Profit-related pay sounds too good to be true: a game that no-one can lose, not employee nor employer. Perhaps the Government could be said to come off the worse for it, but the Government wins too if the scheme succeeds in its aim of creating more (taxable) wealth. So why aren't all businesses playing?
The Inland Revenue defines PRP as 'part of an employee's pay formally linked to the profits of the business in which he or she works'. Under a qualifying scheme, this profit-related element can be paid tax-free to an employee up to a maximum of £4,000 - so can be worth £1,000 a year to an employee taxed at the basic rate, or £1,600 to a higher rate taxpayer.
Don Brame, corporate services partner at Windsor-based accountants Williams Allan, enumerates some of the the benefits from an employer's point of view: 'Because PRP is calculated as a proportion of the profits of the company, managers know what it is going to cost. There are minimal administrative costs because it's operated through the PAYE scheme. It encourages employees to identify with the success of the business and there is no need to alter existing bonus schemes.' PRP is, in short, 'a marvellous catalyst in human resources' which can also save the company money.
David Longford, managing director of Isle of Wight components manufacturer Pascall Electronics, recently agreed a PRP scheme with his workforce. 'It has allowed us to reduce pressure on the company to ratchet up the pay bill and given us the chance to remunerate loyal staff,' he says. It has also reduced manpower costs, thereby freeing up funds for other purposes. Employees accept the principle of a variable element in their pay packets and Longford is confident that the scheme will be a powerful motivating factor when profits are healthy.
But what if profits were to dip? David Coats, author of the TUC pamphlet on 'Human Resource Management', agrees that it's an excellent thing for employees to share in the success of the business in which they work. On the other hand, he adds, 'Even though profits may vary, people's financial commitments don't.' However Brame insists that 'all the employee loses is the tax-free element - in practice it doesn't become an issue'.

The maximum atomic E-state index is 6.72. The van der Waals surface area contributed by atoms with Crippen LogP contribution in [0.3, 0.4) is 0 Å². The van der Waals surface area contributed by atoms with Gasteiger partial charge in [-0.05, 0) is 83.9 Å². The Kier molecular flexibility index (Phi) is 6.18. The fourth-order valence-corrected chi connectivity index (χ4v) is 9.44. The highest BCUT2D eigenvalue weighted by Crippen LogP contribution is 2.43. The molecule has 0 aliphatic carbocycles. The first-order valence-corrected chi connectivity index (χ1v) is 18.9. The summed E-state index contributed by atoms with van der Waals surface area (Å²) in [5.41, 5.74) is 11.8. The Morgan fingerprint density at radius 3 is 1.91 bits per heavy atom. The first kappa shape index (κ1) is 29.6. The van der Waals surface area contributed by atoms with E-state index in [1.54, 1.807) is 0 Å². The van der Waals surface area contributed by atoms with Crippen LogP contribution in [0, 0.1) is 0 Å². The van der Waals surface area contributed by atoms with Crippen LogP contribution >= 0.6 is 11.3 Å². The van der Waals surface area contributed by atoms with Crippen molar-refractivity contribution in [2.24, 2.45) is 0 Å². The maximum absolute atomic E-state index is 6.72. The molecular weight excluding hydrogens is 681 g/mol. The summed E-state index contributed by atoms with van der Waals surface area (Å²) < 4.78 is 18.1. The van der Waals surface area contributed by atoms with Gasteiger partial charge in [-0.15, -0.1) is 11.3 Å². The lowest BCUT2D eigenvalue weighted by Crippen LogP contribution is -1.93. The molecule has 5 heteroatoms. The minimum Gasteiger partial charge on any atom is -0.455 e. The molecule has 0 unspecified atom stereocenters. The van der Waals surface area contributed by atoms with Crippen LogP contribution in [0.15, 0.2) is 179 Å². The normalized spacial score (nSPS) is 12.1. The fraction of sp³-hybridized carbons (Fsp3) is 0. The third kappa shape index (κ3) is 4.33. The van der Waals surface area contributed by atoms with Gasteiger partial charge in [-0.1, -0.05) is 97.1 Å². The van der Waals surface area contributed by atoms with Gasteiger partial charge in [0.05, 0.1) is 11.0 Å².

The Inland Revenue estimates that 1.9 million employees currently belong to PRP schemes. One reason why the number of workers is not greater is that, in order to qualify, a scheme requires the approval of four-fifths of the employees in the business unit. Up to now employers have been entitled to exclude from that 80% all part-time staff and those with less than three years' service. Further, PRP schemes obviously cannot apply in non profit-making organisations.
The Government has recently made PRP fully available to part-time staff. Since more than 90% of the companies in Britain employ some part-time workers, this should be a big step towards enlarging the take-up. The snag is, though, that most part-timers are not taxpayers, so a scheme which promises to tax them less is actually worth nothing. Any business with a large percentage of part-time staff is still unlikely to be able to agree upon a PRP scheme.
But the main reason why more employees are not covered by PRP is that the device is not particularly well advertised. 'There is tremendous ignorance about PRP,' according to Brame. Some firms think they have PRP because they pay bonuses or commission. They don't realise that they are neglecting a 'tremendously effective' tax ploy.